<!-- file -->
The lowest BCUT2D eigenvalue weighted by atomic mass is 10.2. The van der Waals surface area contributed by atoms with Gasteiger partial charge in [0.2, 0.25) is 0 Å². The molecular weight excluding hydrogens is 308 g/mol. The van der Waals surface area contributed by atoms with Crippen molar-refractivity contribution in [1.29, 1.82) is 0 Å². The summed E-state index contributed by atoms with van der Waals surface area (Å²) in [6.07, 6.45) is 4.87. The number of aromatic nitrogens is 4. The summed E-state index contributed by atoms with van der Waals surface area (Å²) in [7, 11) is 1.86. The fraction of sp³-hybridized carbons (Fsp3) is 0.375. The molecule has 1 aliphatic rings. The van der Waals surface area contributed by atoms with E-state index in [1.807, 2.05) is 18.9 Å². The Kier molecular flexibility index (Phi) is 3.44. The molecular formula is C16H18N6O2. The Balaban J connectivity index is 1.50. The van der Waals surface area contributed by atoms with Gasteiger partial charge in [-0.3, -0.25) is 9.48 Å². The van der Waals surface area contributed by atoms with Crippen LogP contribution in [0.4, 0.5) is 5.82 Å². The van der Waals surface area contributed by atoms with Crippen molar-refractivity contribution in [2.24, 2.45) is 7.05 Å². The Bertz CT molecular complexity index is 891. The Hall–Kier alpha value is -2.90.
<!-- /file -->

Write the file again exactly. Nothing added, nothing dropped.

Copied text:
The lowest BCUT2D eigenvalue weighted by atomic mass is 10.2. The van der Waals surface area contributed by atoms with Gasteiger partial charge in [0.2, 0.25) is 0 Å². The molecular weight excluding hydrogens is 308 g/mol. The van der Waals surface area contributed by atoms with Crippen molar-refractivity contribution in [1.29, 1.82) is 0 Å². The summed E-state index contributed by atoms with van der Waals surface area (Å²) in [6.07, 6.45) is 4.87. The number of aromatic nitrogens is 4. The summed E-state index contributed by atoms with van der Waals surface area (Å²) in [7, 11) is 1.86. The fraction of sp³-hybridized carbons (Fsp3) is 0.375. The molecule has 1 aliphatic rings. The van der Waals surface area contributed by atoms with E-state index in [1.807, 2.05) is 18.9 Å². The Kier molecular flexibility index (Phi) is 3.44. The molecular formula is C16H18N6O2. The Balaban J connectivity index is 1.50. The van der Waals surface area contributed by atoms with Gasteiger partial charge in [-0.3, -0.25) is 9.48 Å². The van der Waals surface area contributed by atoms with Crippen LogP contribution in [0.4, 0.5) is 5.82 Å². The van der Waals surface area contributed by atoms with Crippen molar-refractivity contribution in [2.24, 2.45) is 7.05 Å². The Bertz CT molecular complexity index is 891. The Hall–Kier alpha value is -2.90.